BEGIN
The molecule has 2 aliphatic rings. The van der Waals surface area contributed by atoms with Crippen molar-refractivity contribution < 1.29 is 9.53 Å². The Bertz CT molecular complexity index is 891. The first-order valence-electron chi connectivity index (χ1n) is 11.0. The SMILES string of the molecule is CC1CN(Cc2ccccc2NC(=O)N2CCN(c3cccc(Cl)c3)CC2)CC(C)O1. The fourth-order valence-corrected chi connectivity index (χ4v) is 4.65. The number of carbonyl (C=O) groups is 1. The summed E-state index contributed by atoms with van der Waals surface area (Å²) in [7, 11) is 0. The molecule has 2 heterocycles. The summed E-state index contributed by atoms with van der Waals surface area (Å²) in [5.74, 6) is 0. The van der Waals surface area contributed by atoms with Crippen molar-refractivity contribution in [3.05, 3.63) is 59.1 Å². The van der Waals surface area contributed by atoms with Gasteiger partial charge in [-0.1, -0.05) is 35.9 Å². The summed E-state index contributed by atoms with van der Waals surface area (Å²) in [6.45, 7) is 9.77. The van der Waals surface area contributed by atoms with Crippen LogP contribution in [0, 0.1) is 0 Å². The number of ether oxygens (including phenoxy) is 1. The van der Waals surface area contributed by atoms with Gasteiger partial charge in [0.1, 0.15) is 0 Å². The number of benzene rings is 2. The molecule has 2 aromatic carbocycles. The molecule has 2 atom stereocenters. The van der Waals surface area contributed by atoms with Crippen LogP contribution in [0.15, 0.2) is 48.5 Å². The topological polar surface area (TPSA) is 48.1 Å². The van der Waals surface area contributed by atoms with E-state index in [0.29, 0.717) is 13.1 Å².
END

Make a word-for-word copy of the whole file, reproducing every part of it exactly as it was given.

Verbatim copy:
The molecule has 2 aliphatic rings. The van der Waals surface area contributed by atoms with Crippen molar-refractivity contribution < 1.29 is 9.53 Å². The Bertz CT molecular complexity index is 891. The first-order valence-electron chi connectivity index (χ1n) is 11.0. The SMILES string of the molecule is CC1CN(Cc2ccccc2NC(=O)N2CCN(c3cccc(Cl)c3)CC2)CC(C)O1. The fourth-order valence-corrected chi connectivity index (χ4v) is 4.65. The number of carbonyl (C=O) groups is 1. The summed E-state index contributed by atoms with van der Waals surface area (Å²) in [7, 11) is 0. The molecule has 2 heterocycles. The summed E-state index contributed by atoms with van der Waals surface area (Å²) in [5.74, 6) is 0. The van der Waals surface area contributed by atoms with Crippen molar-refractivity contribution in [3.05, 3.63) is 59.1 Å². The van der Waals surface area contributed by atoms with Gasteiger partial charge in [-0.1, -0.05) is 35.9 Å². The summed E-state index contributed by atoms with van der Waals surface area (Å²) in [6.45, 7) is 9.77. The van der Waals surface area contributed by atoms with Crippen LogP contribution in [0, 0.1) is 0 Å². The number of ether oxygens (including phenoxy) is 1. The van der Waals surface area contributed by atoms with Gasteiger partial charge in [0.1, 0.15) is 0 Å². The number of benzene rings is 2. The molecule has 2 aromatic carbocycles. The molecule has 2 atom stereocenters. The van der Waals surface area contributed by atoms with Crippen LogP contribution in [0.15, 0.2) is 48.5 Å². The topological polar surface area (TPSA) is 48.1 Å². The van der Waals surface area contributed by atoms with E-state index in [0.29, 0.717) is 13.1 Å².